Neil Warnock says former Reading boss Brian McDermott would do a "fabulous job" as Leeds United manager.
Warnock, who parted company with the Championship club on Monday, also believes ex-Bolton and Burnley manager Owen Coyle is a suitable candidate.
But Warnock says his former club should take their time naming a replacement and that management is becoming harder.
"If you last a year you have done very well in management nowadays," he added. "I think it's only going to get worse."
McDermott, 51, left Premiership strugglers Reading last month after steering the Royals to the Championship title last season, while Coyle, 46, has not managed since being sacked by Bolton Wanderers last October.
Ex-Arsenal player McDermott told BBC Radio Berkshire he is "very, very hungry" for a new job.
"People like Brian McDermott would do a fabulous job, and Owen Coyle," Warnock told BBC Radio 5 live.
"There's quite a number of [suitable] managers and I think there'll be a few more in the next few weeks.
"I think Leeds have to take their time. They can't just appoint somebody straight away and get the wrong one.
"They have got to make sure they get the right one that ticks all the right boxes."
Warnock's remarks come after former Leeds player Norman Hunter gave his backing to either McDermott or Coyle taking charge of the club, currently 12th in the Championship table and nine points from the play-offs with six games remaining.
"I do not think it is a job for a young man," Hunter, who played for Leeds from 1962 to 1976, said.
"It is a perfect role for an experienced manager like Brian McDermott or Owen Coyle."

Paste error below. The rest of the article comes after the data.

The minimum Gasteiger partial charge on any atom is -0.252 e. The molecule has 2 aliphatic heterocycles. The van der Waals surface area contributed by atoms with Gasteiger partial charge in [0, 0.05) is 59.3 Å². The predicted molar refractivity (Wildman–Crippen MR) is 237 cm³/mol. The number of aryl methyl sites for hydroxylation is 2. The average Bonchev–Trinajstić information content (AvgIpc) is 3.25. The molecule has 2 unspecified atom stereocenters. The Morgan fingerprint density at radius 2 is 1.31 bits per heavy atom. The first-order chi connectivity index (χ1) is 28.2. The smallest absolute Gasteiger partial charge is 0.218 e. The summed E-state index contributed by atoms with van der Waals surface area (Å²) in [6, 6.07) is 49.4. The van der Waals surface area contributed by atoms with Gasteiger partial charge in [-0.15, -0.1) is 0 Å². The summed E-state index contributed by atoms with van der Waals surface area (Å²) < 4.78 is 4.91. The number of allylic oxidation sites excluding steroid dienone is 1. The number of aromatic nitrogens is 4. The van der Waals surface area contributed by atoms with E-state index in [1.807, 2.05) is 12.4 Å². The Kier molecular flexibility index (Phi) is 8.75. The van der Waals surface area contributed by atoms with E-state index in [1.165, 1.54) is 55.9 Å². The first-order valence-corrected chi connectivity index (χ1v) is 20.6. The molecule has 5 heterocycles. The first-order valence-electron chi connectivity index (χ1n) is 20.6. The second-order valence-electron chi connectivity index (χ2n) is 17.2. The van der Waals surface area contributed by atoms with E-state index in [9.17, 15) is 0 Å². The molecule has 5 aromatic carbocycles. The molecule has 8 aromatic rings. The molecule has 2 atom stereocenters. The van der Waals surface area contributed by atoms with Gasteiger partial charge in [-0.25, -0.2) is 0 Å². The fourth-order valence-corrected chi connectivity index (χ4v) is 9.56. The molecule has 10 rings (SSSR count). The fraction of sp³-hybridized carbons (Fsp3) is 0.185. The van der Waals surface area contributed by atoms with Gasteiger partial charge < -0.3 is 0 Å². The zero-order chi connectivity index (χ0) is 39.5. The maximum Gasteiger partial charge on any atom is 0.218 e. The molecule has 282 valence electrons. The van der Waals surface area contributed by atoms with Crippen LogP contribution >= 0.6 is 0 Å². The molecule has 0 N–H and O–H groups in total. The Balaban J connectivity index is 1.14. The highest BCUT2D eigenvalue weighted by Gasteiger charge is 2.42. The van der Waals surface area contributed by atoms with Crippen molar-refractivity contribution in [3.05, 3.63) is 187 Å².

Warnock believes whoever gets the job will be backed financially in the transfer market by GFH Capital, a Dubai-based equity group which bought the club from Ken Bates in December.
"They're settling down now the new owners and they'll give the new manager an opportunity to buy two or three quality players," he said.
Meanwhile, Hunter says the new manager needs to be given "two or three years" to make their mark at Elland Road.
"We have to get through this season and move on," Hunter said. "It is not going to happen overnight [Leeds winning promotion].
"Whoever the next manager is, he needs to be given two or three years to turn it around. I believe the owners will be patient and allow them to get the job done.
"But I think Leeds is a great job and a sleeping giant.
"It would be a sort of reward for the fans for their tremendous loyalty during the last 10 years to see Leeds return to the top."
Leeds have not been in the Premier League since the 2003-04 season.
Academy manager Neil Redfearn has been put in charge until a successor is found.